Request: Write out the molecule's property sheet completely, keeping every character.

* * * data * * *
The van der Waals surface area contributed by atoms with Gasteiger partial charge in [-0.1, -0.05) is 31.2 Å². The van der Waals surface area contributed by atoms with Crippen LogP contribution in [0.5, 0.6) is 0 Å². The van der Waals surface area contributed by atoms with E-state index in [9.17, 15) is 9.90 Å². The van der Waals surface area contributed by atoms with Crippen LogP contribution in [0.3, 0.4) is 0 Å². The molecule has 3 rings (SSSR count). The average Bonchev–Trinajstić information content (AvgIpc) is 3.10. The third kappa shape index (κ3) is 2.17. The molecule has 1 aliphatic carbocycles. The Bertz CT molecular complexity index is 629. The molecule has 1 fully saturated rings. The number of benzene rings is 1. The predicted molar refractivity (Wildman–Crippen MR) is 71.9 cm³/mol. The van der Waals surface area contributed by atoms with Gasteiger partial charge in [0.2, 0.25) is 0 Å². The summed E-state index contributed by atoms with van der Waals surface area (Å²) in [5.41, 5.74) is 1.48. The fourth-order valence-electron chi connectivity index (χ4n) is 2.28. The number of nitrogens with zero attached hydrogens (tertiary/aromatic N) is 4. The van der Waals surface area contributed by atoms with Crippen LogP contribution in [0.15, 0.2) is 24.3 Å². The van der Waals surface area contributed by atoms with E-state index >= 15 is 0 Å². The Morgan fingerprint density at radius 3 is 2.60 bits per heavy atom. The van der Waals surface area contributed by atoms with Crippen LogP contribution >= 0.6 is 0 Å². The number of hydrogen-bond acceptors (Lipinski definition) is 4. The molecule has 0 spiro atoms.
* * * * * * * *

The van der Waals surface area contributed by atoms with Gasteiger partial charge in [-0.1, -0.05) is 31.2 Å². The van der Waals surface area contributed by atoms with Crippen LogP contribution in [0.5, 0.6) is 0 Å². The van der Waals surface area contributed by atoms with E-state index in [9.17, 15) is 9.90 Å². The van der Waals surface area contributed by atoms with Crippen LogP contribution in [0.3, 0.4) is 0 Å². The molecule has 3 rings (SSSR count). The average Bonchev–Trinajstić information content (AvgIpc) is 3.10. The third kappa shape index (κ3) is 2.17. The molecule has 1 aliphatic carbocycles. The Bertz CT molecular complexity index is 629. The molecule has 1 fully saturated rings. The number of benzene rings is 1. The predicted molar refractivity (Wildman–Crippen MR) is 71.9 cm³/mol. The van der Waals surface area contributed by atoms with Gasteiger partial charge in [0.2, 0.25) is 0 Å². The summed E-state index contributed by atoms with van der Waals surface area (Å²) in [5.41, 5.74) is 1.48. The fourth-order valence-electron chi connectivity index (χ4n) is 2.28. The number of nitrogens with zero attached hydrogens (tertiary/aromatic N) is 4. The van der Waals surface area contributed by atoms with Crippen LogP contribution in [0.15, 0.2) is 24.3 Å². The van der Waals surface area contributed by atoms with E-state index >= 15 is 0 Å². The Morgan fingerprint density at radius 3 is 2.60 bits per heavy atom. The van der Waals surface area contributed by atoms with Crippen LogP contribution >= 0.6 is 0 Å². The number of hydrogen-bond acceptors (Lipinski definition) is 4. The molecule has 0 spiro atoms.